The annual direct medical costs of influenza are estimated at USD 3 billion to USD 5 billion. Total direct and indirect costs, including lost work days, of a severe flu epidemic could be as high as USD 12 billion to USD 14 billion.

Influenza vaccination is the most effective way to prevent influenza, which is a contagious disease caused by a virus that affects the respiratory tract. The results are often a cough, sore throat, runny or stuffy nose as well as fever, headache, extreme tiredness and muscle aches. An infection can also lead to complications such as bacterial pneumonia, dehydration and worsening of chronic medical conditions, including congestive heart failure, asthma or diabetes. Children may get sinus problems and ear infections.

Influenza vaccination not only helps to decrease the risk of influenza and its complications for the vaccine recipient but can also reduce the risk of the virus spreading to those who come in contact with vaccinated people.

Although the flu season can begin earlier, it usually starts in December, peaks in January or February, and continues through March. According to the US Centers for Disease Control and Prevention (CDC), the primary months for vaccinations are October and November, but earlier vaccinations are recommended as well as vaccinations in December or later for those not vaccinated earlier.

Safety information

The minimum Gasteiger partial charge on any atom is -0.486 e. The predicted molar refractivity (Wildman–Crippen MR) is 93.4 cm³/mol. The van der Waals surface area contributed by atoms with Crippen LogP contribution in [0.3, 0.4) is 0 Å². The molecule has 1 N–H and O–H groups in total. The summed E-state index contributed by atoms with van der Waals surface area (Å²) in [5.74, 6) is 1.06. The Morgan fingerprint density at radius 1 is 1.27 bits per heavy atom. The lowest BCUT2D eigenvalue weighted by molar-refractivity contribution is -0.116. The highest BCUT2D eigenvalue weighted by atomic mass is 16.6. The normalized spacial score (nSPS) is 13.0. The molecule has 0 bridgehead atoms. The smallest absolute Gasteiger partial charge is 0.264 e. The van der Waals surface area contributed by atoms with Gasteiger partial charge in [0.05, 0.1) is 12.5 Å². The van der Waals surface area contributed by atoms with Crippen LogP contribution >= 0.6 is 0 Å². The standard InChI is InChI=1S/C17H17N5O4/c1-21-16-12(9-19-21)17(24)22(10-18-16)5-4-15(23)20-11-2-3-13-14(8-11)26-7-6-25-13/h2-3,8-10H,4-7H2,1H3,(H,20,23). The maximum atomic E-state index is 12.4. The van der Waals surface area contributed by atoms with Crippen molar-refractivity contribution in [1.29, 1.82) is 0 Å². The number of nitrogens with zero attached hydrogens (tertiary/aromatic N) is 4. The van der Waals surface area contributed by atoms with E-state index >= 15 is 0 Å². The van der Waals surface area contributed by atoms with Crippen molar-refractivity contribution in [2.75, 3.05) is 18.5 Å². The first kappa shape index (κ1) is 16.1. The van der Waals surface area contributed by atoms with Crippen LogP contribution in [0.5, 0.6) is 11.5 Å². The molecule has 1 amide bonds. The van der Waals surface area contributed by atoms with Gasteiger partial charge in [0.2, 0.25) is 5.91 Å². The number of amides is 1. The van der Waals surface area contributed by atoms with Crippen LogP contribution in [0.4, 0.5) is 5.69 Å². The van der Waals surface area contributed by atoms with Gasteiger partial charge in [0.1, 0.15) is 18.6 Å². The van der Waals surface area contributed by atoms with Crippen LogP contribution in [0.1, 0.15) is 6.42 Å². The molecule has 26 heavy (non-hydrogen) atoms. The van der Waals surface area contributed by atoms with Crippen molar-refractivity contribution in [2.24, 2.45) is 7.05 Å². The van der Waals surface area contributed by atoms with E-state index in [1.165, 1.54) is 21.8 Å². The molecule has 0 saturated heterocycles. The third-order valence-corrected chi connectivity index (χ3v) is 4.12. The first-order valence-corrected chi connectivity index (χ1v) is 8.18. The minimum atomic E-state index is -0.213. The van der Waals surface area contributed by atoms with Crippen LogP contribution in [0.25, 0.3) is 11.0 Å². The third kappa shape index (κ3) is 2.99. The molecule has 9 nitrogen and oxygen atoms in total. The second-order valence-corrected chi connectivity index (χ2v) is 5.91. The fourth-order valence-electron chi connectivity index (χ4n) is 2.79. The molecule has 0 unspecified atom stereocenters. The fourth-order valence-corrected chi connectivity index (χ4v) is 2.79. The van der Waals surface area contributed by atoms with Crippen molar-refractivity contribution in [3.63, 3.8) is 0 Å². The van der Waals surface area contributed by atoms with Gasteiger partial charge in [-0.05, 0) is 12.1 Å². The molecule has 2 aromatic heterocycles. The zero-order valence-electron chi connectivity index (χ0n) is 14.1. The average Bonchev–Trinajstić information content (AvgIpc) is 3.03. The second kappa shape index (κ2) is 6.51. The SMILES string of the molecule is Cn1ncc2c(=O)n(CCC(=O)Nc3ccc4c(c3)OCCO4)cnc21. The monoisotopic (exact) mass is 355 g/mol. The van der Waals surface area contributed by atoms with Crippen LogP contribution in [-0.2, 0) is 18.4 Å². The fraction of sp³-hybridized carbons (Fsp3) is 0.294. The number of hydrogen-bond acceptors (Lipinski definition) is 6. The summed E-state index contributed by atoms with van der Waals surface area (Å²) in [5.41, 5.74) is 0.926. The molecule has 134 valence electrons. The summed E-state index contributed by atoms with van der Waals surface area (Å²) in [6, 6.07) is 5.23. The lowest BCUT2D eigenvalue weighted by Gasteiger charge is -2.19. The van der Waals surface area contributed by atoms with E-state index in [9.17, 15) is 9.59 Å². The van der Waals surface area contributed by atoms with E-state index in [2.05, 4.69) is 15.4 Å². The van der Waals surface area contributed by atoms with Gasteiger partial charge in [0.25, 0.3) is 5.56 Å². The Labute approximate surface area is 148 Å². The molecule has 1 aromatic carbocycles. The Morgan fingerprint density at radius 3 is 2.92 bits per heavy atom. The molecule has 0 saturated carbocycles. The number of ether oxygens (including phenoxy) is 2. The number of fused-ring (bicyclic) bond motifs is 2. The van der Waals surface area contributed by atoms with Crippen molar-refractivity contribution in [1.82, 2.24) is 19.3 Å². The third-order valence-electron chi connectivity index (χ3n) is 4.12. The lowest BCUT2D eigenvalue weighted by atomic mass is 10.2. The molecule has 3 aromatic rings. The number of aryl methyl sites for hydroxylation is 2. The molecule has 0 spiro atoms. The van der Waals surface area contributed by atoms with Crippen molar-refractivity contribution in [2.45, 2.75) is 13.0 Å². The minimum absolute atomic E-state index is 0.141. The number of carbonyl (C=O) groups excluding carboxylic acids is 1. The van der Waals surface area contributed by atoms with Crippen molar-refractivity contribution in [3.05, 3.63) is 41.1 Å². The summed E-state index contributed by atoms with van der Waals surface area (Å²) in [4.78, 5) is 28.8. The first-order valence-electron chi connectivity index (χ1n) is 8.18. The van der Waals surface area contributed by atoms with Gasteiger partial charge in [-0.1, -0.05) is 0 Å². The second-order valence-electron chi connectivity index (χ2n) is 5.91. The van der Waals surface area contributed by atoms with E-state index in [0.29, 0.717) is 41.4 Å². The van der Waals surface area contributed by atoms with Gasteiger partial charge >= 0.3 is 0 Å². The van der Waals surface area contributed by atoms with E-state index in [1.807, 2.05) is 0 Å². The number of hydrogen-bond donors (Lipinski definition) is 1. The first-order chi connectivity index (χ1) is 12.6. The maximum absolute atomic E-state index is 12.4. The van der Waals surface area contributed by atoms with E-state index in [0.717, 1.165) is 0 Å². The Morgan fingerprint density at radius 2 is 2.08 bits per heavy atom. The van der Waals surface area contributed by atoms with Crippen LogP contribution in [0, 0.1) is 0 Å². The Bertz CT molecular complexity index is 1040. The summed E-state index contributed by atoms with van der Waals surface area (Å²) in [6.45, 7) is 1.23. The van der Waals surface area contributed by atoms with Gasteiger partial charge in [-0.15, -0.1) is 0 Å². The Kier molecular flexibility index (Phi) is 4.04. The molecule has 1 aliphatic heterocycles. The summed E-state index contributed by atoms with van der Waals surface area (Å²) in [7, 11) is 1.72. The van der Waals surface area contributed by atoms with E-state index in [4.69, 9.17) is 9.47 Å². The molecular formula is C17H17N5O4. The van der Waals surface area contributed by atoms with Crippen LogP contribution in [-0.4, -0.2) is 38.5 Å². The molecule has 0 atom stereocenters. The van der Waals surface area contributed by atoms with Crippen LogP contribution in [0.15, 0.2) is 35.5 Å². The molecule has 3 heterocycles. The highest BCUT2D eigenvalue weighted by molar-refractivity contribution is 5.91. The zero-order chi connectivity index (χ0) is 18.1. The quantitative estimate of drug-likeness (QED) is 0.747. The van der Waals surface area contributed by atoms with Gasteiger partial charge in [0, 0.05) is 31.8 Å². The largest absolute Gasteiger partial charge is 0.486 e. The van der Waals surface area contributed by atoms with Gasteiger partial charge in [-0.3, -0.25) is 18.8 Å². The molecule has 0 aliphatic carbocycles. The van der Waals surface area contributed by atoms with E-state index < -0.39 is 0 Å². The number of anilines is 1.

The most common side effect of vaccination with Fluvirin vaccine is soreness at the injection site. Less common side effects include fever, malaise, myalgia and allergic reactions. Fluvirin vaccine should not be administered to anyone with a history of hypersensitivity to any component of the vaccine, including eggs, egg products or thimerosal. As is the case with most drugs and vaccines, there is a chance that a serious allergic reaction, serious illness or even death could occur as a result of vaccination with Fluvirin vaccine. Generally, persons should not be vaccinated during an acute febrile illness. Vaccination should be delayed in persons with an active, unstable neurological disorder, but should be considered when the disorder has been stabilized. The occurrence of any neurological symptoms or signs following administration of any vaccine is a contraindication to further use. Fluvirin vaccine is not indicated for use in children under four years of age. Persons should consult with their healthcare providers if they are pregnant and/or are taking other medications. Fluvirin vaccine may not protect 100% of individuals who are susceptible to influenza. Before administering Fluvirin vaccine, please see full prescribing information.